New CCRS Center Brief: Improving College and Career Readiness for Students with Disabilities

The National Longitudinal Studies and other data demonstrate how students with disabilities are lagging behind their peers. Students with disabilities graduate from high school at lower rates, attend and graduate from postsecondary institutions less frequently, and achieve lower rates of competitive employment. The American Youth Policy Forum recently co-authored a policy brief with the College and Career Readiness and Success Center titled, Improving College and Career Readiness for Students with Disabilities, highlighting these disparities and identifying critical issues that states have grappled with to address such disparities. The issues that the brief looks at  falls into three major categories—collectively and transparently defining college and career readiness for students with disabilities; developing the capacity of educators to provide high quality instruction, assessment, and other services; and aligning efforts across a wide range of stakeholders to create meaningful pathways to college and careers.

States have taken different approaches to these issues and in some cases have done an excellent job in aligning their efforts in support of a unified vision. The Oregon Youth Transitions Program is an example of when the Oregon Department of Education, Oregon Office of Vocational Rehabilitation Services, University of Oregon, and school districts across the state have developed a transition program for youth with disabilities. All youth receive a comprehensive menu of services, including individualized planning, instruction in academic, vocational, and other skills, career development services, paid employment opportunities, mentoring, and follow-up support. Many other current initiatives demonstrate that students with disabilities can be held to very high expectations and succeed as a result.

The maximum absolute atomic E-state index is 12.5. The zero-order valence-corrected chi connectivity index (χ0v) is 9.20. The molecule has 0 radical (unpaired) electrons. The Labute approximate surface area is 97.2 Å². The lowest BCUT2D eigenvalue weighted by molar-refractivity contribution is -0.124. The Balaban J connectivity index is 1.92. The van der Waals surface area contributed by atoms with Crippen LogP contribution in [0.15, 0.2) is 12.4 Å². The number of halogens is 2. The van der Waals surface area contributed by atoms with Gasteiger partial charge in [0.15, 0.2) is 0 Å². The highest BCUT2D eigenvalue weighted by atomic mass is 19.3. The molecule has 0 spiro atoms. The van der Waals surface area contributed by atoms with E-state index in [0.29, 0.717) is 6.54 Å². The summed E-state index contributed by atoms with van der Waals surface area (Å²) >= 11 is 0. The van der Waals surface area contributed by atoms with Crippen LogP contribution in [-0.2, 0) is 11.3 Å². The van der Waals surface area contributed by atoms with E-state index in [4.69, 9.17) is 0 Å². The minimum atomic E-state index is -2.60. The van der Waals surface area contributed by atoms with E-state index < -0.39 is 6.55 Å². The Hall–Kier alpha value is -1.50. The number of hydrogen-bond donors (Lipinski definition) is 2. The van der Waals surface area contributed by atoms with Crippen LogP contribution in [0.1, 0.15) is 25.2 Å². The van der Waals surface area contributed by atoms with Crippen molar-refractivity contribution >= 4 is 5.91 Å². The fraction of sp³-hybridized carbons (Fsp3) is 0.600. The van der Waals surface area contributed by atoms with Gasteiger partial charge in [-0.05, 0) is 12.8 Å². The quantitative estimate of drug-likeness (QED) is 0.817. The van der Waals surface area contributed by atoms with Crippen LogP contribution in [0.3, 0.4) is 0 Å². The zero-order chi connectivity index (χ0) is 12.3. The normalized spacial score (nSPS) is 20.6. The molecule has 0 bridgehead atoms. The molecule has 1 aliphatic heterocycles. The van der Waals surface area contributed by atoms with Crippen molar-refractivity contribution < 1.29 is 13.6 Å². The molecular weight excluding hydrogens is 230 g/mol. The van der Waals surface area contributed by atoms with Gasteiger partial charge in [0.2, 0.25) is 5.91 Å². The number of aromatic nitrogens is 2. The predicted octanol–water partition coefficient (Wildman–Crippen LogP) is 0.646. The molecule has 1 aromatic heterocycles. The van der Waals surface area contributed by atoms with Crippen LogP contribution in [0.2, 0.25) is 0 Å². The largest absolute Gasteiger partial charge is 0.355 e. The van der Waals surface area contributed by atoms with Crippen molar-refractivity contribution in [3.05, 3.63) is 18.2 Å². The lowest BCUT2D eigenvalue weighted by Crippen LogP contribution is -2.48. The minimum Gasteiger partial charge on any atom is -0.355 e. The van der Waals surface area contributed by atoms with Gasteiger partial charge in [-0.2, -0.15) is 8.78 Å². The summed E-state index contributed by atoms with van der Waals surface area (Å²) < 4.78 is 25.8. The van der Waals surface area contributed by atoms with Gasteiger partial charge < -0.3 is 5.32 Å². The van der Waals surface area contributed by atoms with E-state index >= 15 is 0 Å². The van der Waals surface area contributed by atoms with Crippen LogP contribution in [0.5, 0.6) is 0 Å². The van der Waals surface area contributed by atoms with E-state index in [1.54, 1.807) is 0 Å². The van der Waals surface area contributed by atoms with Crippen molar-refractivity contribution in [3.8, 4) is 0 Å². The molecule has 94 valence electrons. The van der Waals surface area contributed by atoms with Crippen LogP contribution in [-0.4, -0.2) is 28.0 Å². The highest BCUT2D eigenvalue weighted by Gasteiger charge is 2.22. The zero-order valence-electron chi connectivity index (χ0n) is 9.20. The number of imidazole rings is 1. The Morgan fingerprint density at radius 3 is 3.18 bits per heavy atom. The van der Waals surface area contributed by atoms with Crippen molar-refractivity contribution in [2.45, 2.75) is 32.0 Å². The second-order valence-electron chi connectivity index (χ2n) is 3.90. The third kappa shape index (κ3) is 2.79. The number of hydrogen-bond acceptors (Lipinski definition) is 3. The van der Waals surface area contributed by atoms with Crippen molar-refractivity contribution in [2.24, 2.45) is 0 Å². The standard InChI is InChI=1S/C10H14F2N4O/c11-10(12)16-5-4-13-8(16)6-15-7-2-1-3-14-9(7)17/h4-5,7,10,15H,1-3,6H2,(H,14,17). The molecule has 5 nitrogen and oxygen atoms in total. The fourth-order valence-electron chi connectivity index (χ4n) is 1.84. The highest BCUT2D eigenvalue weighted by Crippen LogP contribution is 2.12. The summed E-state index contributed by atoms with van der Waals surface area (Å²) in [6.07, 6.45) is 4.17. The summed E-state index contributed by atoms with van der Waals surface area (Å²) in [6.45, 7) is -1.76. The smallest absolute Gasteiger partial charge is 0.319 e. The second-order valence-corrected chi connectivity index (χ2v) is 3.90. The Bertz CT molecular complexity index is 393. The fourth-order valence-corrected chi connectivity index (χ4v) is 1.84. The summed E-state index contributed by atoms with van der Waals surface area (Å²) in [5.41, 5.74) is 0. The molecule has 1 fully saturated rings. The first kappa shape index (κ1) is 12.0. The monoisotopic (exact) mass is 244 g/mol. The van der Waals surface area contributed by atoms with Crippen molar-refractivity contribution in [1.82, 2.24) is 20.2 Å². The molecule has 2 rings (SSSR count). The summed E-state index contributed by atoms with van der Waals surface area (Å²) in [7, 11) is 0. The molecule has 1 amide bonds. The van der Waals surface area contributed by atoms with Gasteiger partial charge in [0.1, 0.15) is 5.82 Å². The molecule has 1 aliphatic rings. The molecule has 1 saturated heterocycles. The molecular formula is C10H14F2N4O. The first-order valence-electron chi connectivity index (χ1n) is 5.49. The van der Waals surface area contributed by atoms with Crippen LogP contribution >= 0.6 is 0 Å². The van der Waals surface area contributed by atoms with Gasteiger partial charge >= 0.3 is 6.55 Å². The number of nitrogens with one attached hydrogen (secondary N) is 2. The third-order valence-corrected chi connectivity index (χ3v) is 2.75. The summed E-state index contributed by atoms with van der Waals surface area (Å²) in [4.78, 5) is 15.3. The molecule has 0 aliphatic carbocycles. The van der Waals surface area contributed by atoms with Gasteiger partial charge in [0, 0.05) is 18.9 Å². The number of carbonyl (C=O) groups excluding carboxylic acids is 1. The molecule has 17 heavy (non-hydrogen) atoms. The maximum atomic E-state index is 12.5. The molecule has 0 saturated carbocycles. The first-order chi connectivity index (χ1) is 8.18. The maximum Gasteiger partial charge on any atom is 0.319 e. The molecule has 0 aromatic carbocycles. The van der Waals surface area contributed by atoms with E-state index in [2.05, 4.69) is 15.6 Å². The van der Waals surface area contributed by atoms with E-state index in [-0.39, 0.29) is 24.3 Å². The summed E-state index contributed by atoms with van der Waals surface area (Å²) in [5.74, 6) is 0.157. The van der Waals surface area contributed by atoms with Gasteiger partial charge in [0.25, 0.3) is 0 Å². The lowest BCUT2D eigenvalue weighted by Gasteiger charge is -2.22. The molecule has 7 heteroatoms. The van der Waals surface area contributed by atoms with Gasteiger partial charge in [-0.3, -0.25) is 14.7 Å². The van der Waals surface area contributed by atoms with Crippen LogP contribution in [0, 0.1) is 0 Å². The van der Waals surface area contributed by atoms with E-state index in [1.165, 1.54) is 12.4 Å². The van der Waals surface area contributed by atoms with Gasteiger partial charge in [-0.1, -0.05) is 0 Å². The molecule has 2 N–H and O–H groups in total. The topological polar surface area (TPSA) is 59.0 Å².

Project DO-It, funded by the University of Washington and the National Science Foundation offers support for high school students with disabilities through mentoring, peer advising, participation in STEM activities, work-based learning opportunities, and summer college exploration activities. The program has helped students with disabilities succeed in STEM-focused postsecondary courses through meaningful relationships, ongoing mentoring, and exposure to college and career experiences. Elsewhere, has been supporting students with intellectual disabilities by documenting dual enrollment opportunities across the country, offering technical assistance to states, and providing coordination, research, and resources.

In addition to highlighting major issues in the field, the brief identifies several similar successful programs, policies, and resources that can be instructive to states as they continue to support students with disabilities.

Andrew Valent is a co-author of the brief and a Program Associate at the American Youth Policy Forum.

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